We hope that you have enjoyed your week of quilting and that you are on the way to making your very own amazing Union Station quilt.
It is time to bring your blocks together using the Union Station finishing instructions. The download gives you the steps to follow to piece your quilt top. It is easy to put together and with this post, even if you encounter a problem you will be able to solve it and finish your amazing quilt.
Setting a quilt on point isn’t hard, even for a first-timer. What becomes a little tricky is the math you need to do to put a straight set border on an on-point quilt. But I’ve done all of that hard stuff for you!
What is the difference between on-point set or straight set?
Straight set is when the blocks of the quilt are sewn together in a straight row that goes horizontally or vertically across the quilt.
On-Point set is when the blocks are positioned with the corners of the blocks lined up vertically and horizontally on the quilt top with the rows assembled diagonally across the quilt top.
Taking a block and setting it on-point can change the look of a block very quickly. If you’ve never tried it, take a moment and look at your blocks on-point to see how different they look. It gives you a whole new perspective.
In this quilt the blocks are sewn into three rows with oversized setting triangles on the edges of the blocks. The setting triangles provide the correct vertical and horizontal orientation for the blocks and rows.
Once you have your rows constructed, you trim them straight and even, with perfect ¼”seam allowances (remember, the triangles were sewn on oversized). Once you have trimmed your rows and have a ¼” seam allowance beyond the points of your blocks, the rows of 12” blocks should measure about 17½” wide and 51½” long. The row of 6” blocks should measure about 9” wide by 51½” long. On-point blocks give you weird numbers so you can usually only be close to a nice, easy measurement. These measurements are within a tenth of the actual measurement so it is likely your rows will come to these measurements.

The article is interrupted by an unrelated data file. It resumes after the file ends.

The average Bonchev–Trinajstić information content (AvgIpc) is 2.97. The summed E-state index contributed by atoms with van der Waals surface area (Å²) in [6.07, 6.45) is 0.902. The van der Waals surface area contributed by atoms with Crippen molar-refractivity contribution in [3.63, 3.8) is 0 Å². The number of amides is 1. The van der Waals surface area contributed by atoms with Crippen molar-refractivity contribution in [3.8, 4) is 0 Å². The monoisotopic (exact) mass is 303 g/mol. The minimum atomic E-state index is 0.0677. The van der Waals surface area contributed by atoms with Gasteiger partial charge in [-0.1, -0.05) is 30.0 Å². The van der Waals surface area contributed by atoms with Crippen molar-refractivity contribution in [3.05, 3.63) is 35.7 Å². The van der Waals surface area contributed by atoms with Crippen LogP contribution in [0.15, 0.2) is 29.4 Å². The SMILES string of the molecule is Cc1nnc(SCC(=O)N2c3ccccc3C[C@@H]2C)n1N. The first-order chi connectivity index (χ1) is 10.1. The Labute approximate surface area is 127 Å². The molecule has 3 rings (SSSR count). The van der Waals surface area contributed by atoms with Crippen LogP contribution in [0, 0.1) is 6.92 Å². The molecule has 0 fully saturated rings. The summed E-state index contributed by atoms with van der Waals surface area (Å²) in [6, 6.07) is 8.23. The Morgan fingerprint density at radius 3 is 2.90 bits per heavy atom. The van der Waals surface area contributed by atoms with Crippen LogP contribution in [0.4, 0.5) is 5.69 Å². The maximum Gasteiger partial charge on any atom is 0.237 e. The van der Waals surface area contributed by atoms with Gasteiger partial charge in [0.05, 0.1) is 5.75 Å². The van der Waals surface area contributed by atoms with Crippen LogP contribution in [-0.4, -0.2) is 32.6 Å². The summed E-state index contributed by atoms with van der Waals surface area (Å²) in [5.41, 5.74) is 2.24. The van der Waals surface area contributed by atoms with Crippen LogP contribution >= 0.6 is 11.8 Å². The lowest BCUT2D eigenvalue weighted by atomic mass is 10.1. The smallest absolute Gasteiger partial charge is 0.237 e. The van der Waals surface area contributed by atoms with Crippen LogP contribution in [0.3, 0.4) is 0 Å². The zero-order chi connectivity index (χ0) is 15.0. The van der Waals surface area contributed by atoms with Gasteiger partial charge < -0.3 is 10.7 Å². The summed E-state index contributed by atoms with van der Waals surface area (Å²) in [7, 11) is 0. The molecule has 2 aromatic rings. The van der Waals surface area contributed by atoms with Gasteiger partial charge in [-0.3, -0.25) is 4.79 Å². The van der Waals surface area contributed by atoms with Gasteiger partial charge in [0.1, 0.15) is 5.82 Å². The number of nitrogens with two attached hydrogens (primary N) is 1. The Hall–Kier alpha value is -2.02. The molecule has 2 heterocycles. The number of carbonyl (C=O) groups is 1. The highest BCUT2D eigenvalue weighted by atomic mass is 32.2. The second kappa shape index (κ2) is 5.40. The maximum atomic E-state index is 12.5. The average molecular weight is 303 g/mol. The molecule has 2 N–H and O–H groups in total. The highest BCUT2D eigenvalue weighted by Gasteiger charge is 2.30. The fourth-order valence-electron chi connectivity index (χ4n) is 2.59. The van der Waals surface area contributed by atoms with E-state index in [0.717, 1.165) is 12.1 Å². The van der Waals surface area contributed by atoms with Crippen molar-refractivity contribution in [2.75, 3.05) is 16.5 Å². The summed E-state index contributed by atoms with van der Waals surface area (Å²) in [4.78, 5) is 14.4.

To make a pieced border fit an on-point quilt top you usually need to add spacing strips to the quilt. That is what we do in Union Station so that your quilt top will fit with the pieced border that you made last Wednesday. We have to use two different size strips so that the height and width are what we need. It is easy to hide the fact that you used spacing strips that are different width by matching them to the fabric around the edges of your quilt. In our quilt you see that we used the background. It makes the whole project look like it is floating.
As you know everyone sews a bit differently, so it’s possible that once you have sewn your three rows together the quilt top center might not measure 43”x 51½”. If this happens you will need to adjust the cut size of the spacing strips to compensate. If this happens, you will need to cut your spacing strips wider or narrower than the stated size in the finishing instructions. To make this easier for those of you in this situation, we’ve figured out the numbers for you and put them in a download, here.
And now for a pop quiz! No, seriously, I hope you've been paying attention to all the posts that have been published this past week. For your chance to win one of three Steam Engine fat quarter packs, head over to the entry form here!
We hope you have as much fun creating your very own version of Union Station as we did! Remember to share your progress and finished project with us on Facebook, Instagram, or Pinterest (please tag us with @studio180design and #WhistleStopBlogHop #UnionStationQuilt #SteamEngine so we can admire your work). We can’t wait to see what you come up with!
Thank you for joining Studio 180 Design’s Certified Instructors Karen Overton, Michelle Hiatt, Marie McKay, Gail Renna, Kathie Beltz, Jackie O’Brien, Tammy Silvers, Carolyn Ratola, Tina Dillard, Bonny Peters, and Island Batik on the Whistle Stop Tour Blog Hop. A special thanks to Sarah Furrer (another of our fabulous Certified Instructors) for all on her hard work behind the scenes, designing, planning, coordinating and making this happen. We couldn’t have done it without her!
As always, thanks for reading!